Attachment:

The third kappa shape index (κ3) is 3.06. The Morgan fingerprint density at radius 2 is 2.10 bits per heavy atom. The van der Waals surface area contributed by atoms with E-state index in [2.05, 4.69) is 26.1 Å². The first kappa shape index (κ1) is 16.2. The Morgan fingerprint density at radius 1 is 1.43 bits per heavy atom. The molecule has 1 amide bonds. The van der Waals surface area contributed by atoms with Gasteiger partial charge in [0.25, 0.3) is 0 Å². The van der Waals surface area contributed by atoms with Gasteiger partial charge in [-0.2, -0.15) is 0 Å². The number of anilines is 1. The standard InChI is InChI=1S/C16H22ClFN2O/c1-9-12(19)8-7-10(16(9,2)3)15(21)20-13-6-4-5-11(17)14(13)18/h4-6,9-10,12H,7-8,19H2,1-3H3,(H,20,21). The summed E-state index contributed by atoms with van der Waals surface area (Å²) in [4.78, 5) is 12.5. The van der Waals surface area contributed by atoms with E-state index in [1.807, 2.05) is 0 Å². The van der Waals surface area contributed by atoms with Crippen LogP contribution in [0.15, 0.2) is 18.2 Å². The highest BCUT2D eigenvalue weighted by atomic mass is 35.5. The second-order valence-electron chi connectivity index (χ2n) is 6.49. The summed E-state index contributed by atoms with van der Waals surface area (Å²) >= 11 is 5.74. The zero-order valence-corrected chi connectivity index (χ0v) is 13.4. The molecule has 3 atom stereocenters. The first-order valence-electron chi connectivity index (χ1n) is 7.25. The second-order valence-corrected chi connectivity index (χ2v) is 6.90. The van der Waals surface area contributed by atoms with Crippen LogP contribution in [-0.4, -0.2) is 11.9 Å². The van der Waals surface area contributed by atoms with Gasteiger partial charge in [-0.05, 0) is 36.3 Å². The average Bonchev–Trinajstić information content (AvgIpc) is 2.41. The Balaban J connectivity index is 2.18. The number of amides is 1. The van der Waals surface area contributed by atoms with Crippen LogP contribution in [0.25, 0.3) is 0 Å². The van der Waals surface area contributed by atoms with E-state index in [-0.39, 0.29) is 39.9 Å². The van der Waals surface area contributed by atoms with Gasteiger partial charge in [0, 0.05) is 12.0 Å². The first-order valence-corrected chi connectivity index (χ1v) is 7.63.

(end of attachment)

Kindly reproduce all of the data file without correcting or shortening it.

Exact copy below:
The third kappa shape index (κ3) is 3.06. The Morgan fingerprint density at radius 2 is 2.10 bits per heavy atom. The van der Waals surface area contributed by atoms with E-state index in [2.05, 4.69) is 26.1 Å². The first kappa shape index (κ1) is 16.2. The Morgan fingerprint density at radius 1 is 1.43 bits per heavy atom. The molecule has 1 amide bonds. The van der Waals surface area contributed by atoms with Gasteiger partial charge in [0.25, 0.3) is 0 Å². The van der Waals surface area contributed by atoms with Gasteiger partial charge in [-0.2, -0.15) is 0 Å². The number of anilines is 1. The standard InChI is InChI=1S/C16H22ClFN2O/c1-9-12(19)8-7-10(16(9,2)3)15(21)20-13-6-4-5-11(17)14(13)18/h4-6,9-10,12H,7-8,19H2,1-3H3,(H,20,21). The summed E-state index contributed by atoms with van der Waals surface area (Å²) in [4.78, 5) is 12.5. The van der Waals surface area contributed by atoms with E-state index in [1.807, 2.05) is 0 Å². The van der Waals surface area contributed by atoms with Crippen LogP contribution in [0.15, 0.2) is 18.2 Å². The highest BCUT2D eigenvalue weighted by atomic mass is 35.5. The second-order valence-electron chi connectivity index (χ2n) is 6.49. The summed E-state index contributed by atoms with van der Waals surface area (Å²) >= 11 is 5.74. The zero-order valence-corrected chi connectivity index (χ0v) is 13.4. The molecule has 3 atom stereocenters. The first-order valence-electron chi connectivity index (χ1n) is 7.25. The second-order valence-corrected chi connectivity index (χ2v) is 6.90. The van der Waals surface area contributed by atoms with Crippen LogP contribution in [-0.4, -0.2) is 11.9 Å². The van der Waals surface area contributed by atoms with Gasteiger partial charge in [-0.05, 0) is 36.3 Å². The average Bonchev–Trinajstić information content (AvgIpc) is 2.41. The Balaban J connectivity index is 2.18. The number of amides is 1. The van der Waals surface area contributed by atoms with Crippen LogP contribution in [0.25, 0.3) is 0 Å². The van der Waals surface area contributed by atoms with E-state index in [-0.39, 0.29) is 39.9 Å². The van der Waals surface area contributed by atoms with Gasteiger partial charge in [0, 0.05) is 12.0 Å². The first-order valence-corrected chi connectivity index (χ1v) is 7.63.